There are many articles in the universe about the benefits of living without your mobile phone, about the perils of dependence on technology. Let’s be honest, it’s all a bit wishy-washy. Preaching the benefits of life without a mobile phone is Crossfit. You’re a technology Vegan. You're the worst.
And I'm the worst. Because, guess what. I’m about to do the exact same thing.
A few months ago my phone broke. I decided not to replace it for a while. This was — at times — a good thing, but for the most part it was frustrating as hell. Here’s what I learned.
#1 Public Transport Is A Waking Hell
Public transport without a mobile phone is like an alternate dimension, it’s like wearing those special sunglasses in They Live. It’s actually the worst.
With a mobile phone, public transport is a nice chance to unwind, listen to some music, play some games, check out some podcasts. It’s a nice, forced break between work and home.
Without a mobile phone, what are you left with? You’re glued inside a metal box, with 40+ strangers. If you’re lucky you’re sitting on a powerfully uncomfortable chair. If you’re unlucky you’re standing with a group of tired strangers… breathing on you.
Mobile phones were invented to help human beings circumnavigate the pain of being a human being on public transport.
#2 Walking Is A Walking Hell
Maybe you and I are different, but I tend to do a lot of walking in my everyday life. I walk from the bus to work. I walk from my office to get lunch. I walk to pick my son up from daycare.
Newsflash: walking is boring as shit.
I mean seriously, am I supposed to just sit there, indulging in my own thoughts? Judging people? Thinking about... stuff? That’s dangerous territory. These walks are a nice little chance to catch up on podcasts or listen to music. Without a phone it’s difficult to do that.
#3 Generally, Living Inside Your Own Head Can Be Terrifying
Mobile phones probably cause anxiety. Constant access to social media, an inability to just let our brains rest — I get that. But I’m too far gone man. I’m a lost cause.
Having no mobile phone forces you to sit and just be… like, inside your own head. That’s a scary place to be.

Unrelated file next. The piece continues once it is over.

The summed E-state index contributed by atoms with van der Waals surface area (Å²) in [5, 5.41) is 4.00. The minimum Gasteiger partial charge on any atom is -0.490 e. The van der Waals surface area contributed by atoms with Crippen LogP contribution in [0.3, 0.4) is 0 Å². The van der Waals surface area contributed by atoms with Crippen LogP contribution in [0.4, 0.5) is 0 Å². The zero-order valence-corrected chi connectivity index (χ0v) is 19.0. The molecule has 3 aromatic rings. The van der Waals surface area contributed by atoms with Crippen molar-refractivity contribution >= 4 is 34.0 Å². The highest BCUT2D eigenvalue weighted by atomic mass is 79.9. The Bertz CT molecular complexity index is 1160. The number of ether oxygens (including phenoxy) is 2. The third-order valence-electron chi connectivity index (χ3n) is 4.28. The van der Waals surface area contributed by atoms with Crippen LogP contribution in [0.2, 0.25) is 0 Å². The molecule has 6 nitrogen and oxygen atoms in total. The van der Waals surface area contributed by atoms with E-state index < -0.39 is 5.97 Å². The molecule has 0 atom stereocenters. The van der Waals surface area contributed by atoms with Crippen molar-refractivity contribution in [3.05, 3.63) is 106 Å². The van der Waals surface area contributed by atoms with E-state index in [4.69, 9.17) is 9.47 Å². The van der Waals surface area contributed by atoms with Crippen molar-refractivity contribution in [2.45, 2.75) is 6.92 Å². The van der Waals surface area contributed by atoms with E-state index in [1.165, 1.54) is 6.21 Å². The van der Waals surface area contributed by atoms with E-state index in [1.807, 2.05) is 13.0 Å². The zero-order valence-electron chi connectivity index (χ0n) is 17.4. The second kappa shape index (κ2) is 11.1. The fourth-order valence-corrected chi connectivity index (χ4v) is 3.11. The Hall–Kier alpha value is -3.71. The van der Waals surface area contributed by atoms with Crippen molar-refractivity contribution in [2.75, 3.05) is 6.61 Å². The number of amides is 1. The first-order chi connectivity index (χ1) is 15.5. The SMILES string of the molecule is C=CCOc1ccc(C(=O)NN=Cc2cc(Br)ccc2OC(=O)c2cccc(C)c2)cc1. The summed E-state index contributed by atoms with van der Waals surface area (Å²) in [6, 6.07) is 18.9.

I don’t want to let existential dread set in. No sir. Please, somebody just find me something to do. Occupy this restless mind please!
#4 But Seriously, Escaping From Work Is A Good Thing
Being constantly connected does have its obvious downsides. Mainly that it’s become increasingly difficult to separate work from… not work.
With a mobile phone you’re always just a button press away from ‘work’. From checking emails, replying to emails, checking in on projects.
You’re always just a phonecall away from someone with questions, someone with something to sell. That’s an immense pressure and some sort of release valve is necessary.
I will admit: being without a mobile phone often felt like pure relief. I’d walk out the office, and even if I had to spend 30 minutes on public transport, in a sardine can, squashed up against 4500 pounds of human flesh, at least I didn’t have to worry about work for a while.
#5 Yes, Social Media Is A Poisoned Chalice Of Pure Narcissism
It was honestly a transition. Not having access to social media during every single waking hour was actually a little daunting at first.
In short: I’m used to having every single choice I make in life validated by either family/friends/acquaintances (Facebook) or complete strangers (Twitter). For a whole month I did not have that luxury and it made me realise that I truly am just an empty husk.
I’m used to having those retweets/favourites/likes for validation. That makes me a terrible person. I am aware of this. Going cold turkey on that for a while was most likely a good thing. It was like quitting caffeine or sugar — a headache for a brief time, then… ah! This feels good!
So, a mixed bag really.
#6 If Someone Depends On You For Anything, You Probably Need A Mobile Phone
I’d been living without a phone for about three weeks. I was talking to a friend about it, doing the vegan/crossfit thing. “This is the best you guys, you need to try.
My friend: “Don’t you have two children under the age of three?”
“Um, yes? And your point is…”
It was a bit of a reality check. With a wife, a six month old, and a three-year-old who goes to daycare two days a week I probably should be easily accessible at any point. Accidents happen. My son could poop his pants at daycare, my wife could get in a car accident… anything is possible.
If you have someone who depends on you, particularly children, it’s probably a good idea to have a functioning mobile phone on you at all times.
And that’s precisely why I decided to stop being silly and get a mobile phone again.
Nah, just kidding. It was totally social media. I gotta get those Facebook likes. I need that validation. And the podcasts. I really missed the podcasts.